LIHUE — Turn in your unused or expired medication for safe, anonymous disposal through the National Take Back Initiative on Saturday, Oct. 26, from 10 a.m. to 2 p.m. at the Kauai Police Department parking lot, 3990 Kaana Street.
The statewide event is to properly disposing of tablets, capsules and other solid dosage forms of medications with no questions asked. New or used needles and syringes will not be accepted.
“We do not have a method at this time for proper disposal, but we are researching the possibility of accepting them in the future,” said Valerie Mariano, the state Attorney General’s Chief of Community and Crime Prevention Branch.
The events are a preferred alternative to throwing medications in the trash or flushing them down the toilet. Proper disposal helps reduce the risk of toxic drugs entering a human water supply or harming aquatic life.
Robin Dinlocker, assistant special agent in Charge at the DEA Honolulu District Office, said about 1,300 pounds of prescription medications were collected throughout the Hawaiian Islands from the April 27 Take Back event.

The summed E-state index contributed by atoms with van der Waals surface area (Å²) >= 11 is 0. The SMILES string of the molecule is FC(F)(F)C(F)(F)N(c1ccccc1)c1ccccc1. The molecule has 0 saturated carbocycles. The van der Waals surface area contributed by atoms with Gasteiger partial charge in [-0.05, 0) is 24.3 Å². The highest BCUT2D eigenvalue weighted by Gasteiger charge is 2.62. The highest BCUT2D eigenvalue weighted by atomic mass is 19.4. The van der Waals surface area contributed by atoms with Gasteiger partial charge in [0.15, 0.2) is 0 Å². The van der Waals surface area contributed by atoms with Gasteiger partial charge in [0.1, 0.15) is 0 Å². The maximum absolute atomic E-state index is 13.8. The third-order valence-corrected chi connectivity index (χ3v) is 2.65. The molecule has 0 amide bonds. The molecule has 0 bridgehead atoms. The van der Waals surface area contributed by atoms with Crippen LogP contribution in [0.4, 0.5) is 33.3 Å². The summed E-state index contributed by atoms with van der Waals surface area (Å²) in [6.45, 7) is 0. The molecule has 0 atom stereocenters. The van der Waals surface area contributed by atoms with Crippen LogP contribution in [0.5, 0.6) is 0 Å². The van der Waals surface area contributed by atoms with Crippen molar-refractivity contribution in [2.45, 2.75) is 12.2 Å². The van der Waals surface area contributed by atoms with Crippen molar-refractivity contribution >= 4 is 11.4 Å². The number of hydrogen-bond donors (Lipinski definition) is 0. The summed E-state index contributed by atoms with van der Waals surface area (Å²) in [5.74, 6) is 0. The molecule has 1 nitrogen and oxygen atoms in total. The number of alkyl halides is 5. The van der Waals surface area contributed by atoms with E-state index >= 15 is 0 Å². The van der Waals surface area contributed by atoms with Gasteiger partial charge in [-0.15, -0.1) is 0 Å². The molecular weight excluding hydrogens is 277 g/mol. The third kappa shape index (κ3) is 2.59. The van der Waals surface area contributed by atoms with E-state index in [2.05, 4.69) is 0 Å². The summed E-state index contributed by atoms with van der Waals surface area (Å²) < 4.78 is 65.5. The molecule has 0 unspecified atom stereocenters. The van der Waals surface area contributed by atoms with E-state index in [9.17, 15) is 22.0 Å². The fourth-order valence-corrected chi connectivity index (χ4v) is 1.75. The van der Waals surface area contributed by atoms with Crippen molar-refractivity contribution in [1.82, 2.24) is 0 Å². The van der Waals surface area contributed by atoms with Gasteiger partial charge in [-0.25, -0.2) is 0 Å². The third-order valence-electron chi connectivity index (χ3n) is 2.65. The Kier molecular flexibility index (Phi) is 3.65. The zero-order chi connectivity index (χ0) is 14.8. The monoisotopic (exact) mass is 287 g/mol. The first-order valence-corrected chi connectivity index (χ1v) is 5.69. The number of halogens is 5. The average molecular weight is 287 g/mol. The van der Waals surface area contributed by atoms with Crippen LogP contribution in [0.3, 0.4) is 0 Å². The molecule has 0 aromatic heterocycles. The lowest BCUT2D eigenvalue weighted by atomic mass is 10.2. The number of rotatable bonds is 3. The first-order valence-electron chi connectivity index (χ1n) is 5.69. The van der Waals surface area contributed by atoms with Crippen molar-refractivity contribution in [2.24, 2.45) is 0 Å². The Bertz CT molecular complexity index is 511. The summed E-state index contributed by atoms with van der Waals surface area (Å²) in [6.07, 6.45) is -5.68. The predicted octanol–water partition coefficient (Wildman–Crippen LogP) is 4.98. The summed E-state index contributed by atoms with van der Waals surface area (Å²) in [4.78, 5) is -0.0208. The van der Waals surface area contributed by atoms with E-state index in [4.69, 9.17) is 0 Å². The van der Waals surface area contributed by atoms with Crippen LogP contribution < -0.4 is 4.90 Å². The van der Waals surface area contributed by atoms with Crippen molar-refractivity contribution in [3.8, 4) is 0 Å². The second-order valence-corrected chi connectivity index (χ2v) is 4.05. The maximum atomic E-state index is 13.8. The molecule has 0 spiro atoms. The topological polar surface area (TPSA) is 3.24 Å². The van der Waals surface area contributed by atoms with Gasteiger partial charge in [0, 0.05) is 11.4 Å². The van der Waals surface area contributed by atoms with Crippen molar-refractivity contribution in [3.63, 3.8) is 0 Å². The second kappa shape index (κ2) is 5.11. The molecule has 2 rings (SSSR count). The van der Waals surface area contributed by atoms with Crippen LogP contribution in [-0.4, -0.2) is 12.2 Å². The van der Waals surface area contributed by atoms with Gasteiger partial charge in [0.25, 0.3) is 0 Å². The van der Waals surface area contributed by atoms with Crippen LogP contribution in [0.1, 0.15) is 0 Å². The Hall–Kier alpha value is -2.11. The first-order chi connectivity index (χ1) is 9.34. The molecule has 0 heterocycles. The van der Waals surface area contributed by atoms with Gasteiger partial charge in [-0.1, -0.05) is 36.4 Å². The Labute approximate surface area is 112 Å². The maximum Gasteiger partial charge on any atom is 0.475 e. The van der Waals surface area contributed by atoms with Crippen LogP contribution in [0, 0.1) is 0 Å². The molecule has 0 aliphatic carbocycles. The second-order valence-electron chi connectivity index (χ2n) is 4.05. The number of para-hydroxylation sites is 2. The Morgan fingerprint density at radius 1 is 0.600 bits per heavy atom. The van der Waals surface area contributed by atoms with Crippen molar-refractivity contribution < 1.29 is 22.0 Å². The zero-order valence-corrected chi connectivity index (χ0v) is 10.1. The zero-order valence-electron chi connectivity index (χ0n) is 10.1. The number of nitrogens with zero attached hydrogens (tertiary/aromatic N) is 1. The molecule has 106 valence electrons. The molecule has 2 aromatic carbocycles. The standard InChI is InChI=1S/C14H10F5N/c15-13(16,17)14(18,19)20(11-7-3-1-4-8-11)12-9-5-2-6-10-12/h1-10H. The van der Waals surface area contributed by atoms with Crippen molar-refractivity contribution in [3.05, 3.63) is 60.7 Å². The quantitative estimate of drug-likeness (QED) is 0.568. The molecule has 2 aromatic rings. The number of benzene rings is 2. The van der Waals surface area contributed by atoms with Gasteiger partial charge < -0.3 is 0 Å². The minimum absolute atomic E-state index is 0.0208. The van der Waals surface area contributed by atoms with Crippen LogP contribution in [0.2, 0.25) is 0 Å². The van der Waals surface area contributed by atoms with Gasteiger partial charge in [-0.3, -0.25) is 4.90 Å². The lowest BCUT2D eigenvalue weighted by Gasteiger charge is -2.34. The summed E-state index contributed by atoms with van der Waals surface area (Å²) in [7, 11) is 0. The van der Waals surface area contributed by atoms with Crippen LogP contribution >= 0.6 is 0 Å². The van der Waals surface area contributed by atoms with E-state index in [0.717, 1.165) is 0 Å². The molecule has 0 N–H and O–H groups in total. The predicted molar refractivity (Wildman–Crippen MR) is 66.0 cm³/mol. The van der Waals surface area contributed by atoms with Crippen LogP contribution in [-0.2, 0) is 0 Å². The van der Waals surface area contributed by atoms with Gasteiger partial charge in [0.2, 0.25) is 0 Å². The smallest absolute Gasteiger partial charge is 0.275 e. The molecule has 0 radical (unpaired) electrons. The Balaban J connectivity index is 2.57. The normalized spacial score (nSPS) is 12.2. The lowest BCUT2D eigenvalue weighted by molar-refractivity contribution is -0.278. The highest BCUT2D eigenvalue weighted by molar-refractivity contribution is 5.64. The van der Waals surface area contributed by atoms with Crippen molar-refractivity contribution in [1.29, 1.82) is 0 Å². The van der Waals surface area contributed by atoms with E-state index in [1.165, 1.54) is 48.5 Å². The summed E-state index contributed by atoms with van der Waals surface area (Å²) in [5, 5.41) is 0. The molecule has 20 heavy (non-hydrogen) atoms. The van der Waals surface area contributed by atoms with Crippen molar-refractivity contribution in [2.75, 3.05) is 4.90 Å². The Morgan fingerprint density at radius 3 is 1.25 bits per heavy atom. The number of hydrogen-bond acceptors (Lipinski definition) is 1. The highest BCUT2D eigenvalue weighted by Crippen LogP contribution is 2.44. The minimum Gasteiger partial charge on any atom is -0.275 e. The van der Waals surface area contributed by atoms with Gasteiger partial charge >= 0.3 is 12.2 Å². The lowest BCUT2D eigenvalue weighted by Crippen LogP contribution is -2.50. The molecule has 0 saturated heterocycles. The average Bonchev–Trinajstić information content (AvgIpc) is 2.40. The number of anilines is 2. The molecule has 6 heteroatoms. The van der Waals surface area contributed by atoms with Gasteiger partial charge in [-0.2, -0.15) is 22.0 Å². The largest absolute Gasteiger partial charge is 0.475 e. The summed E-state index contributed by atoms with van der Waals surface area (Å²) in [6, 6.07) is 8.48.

“Nationally, as well as locally, one of the fastest-growing drug abuse concerns is the abuse and misuse of prescription drugs,” Dinlocker said. “A large percentage of people abusing prescription drugs obtain them from friends and relatives, often raiding the family medicine cabinet.”
In order to stem this trend, Dinlocker said the DEA, local law enforcement and community partners host the Take Back events in a collaborative effort with the Attorney General, the DEA, Department of Public Safety and local law enforcement Take Back events on Oahu, Kauai, Maui, and Hawaii.
According to the Attorney General’s office, Hawaii together with Guam and Northern Marianas Islands, has collected just over 8,000 pounds of expired and unused prescription medications at Take Back events since 2010. The 5, 263 Take Back events across the country last September resulted in the disposal of 244 tons of prescription medicine.
Unused medications may lose their effectiveness after the expiration date. A cluttered medicine cabinet of old medications can also increase the risk of accidental poisoning.
Elders may confuse one medicine for another and increase the risk of accidental but dangerous misuse. Children may also mistake medicine for candy.
More information and a list of collection sites is online at www.dea.gov.